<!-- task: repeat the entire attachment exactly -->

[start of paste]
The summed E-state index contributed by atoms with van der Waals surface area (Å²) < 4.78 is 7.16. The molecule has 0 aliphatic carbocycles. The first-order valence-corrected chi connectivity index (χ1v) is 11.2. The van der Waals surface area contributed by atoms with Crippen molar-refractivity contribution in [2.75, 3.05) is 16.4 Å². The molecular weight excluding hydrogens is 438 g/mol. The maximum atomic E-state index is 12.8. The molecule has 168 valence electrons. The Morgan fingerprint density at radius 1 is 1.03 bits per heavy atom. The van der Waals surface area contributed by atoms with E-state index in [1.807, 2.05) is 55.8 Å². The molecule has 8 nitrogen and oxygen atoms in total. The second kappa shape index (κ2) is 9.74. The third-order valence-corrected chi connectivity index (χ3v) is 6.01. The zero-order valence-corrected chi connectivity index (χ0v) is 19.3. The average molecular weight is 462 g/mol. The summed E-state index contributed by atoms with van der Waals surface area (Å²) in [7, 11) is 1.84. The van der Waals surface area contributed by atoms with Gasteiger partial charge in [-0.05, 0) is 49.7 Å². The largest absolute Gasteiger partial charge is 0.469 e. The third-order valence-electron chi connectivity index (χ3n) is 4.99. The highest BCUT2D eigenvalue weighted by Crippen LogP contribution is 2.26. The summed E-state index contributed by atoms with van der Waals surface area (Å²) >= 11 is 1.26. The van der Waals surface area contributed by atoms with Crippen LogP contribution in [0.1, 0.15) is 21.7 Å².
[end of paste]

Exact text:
The summed E-state index contributed by atoms with van der Waals surface area (Å²) < 4.78 is 7.16. The molecule has 0 aliphatic carbocycles. The first-order valence-corrected chi connectivity index (χ1v) is 11.2. The van der Waals surface area contributed by atoms with Crippen molar-refractivity contribution in [2.75, 3.05) is 16.4 Å². The molecular weight excluding hydrogens is 438 g/mol. The maximum atomic E-state index is 12.8. The molecule has 168 valence electrons. The Morgan fingerprint density at radius 1 is 1.03 bits per heavy atom. The van der Waals surface area contributed by atoms with E-state index in [1.807, 2.05) is 55.8 Å². The molecule has 8 nitrogen and oxygen atoms in total. The second kappa shape index (κ2) is 9.74. The third-order valence-corrected chi connectivity index (χ3v) is 6.01. The zero-order valence-corrected chi connectivity index (χ0v) is 19.3. The average molecular weight is 462 g/mol. The summed E-state index contributed by atoms with van der Waals surface area (Å²) in [7, 11) is 1.84. The van der Waals surface area contributed by atoms with Gasteiger partial charge in [-0.05, 0) is 49.7 Å². The largest absolute Gasteiger partial charge is 0.469 e. The third-order valence-electron chi connectivity index (χ3n) is 4.99. The highest BCUT2D eigenvalue weighted by Crippen LogP contribution is 2.26. The summed E-state index contributed by atoms with van der Waals surface area (Å²) >= 11 is 1.26. The van der Waals surface area contributed by atoms with Crippen LogP contribution in [0.1, 0.15) is 21.7 Å².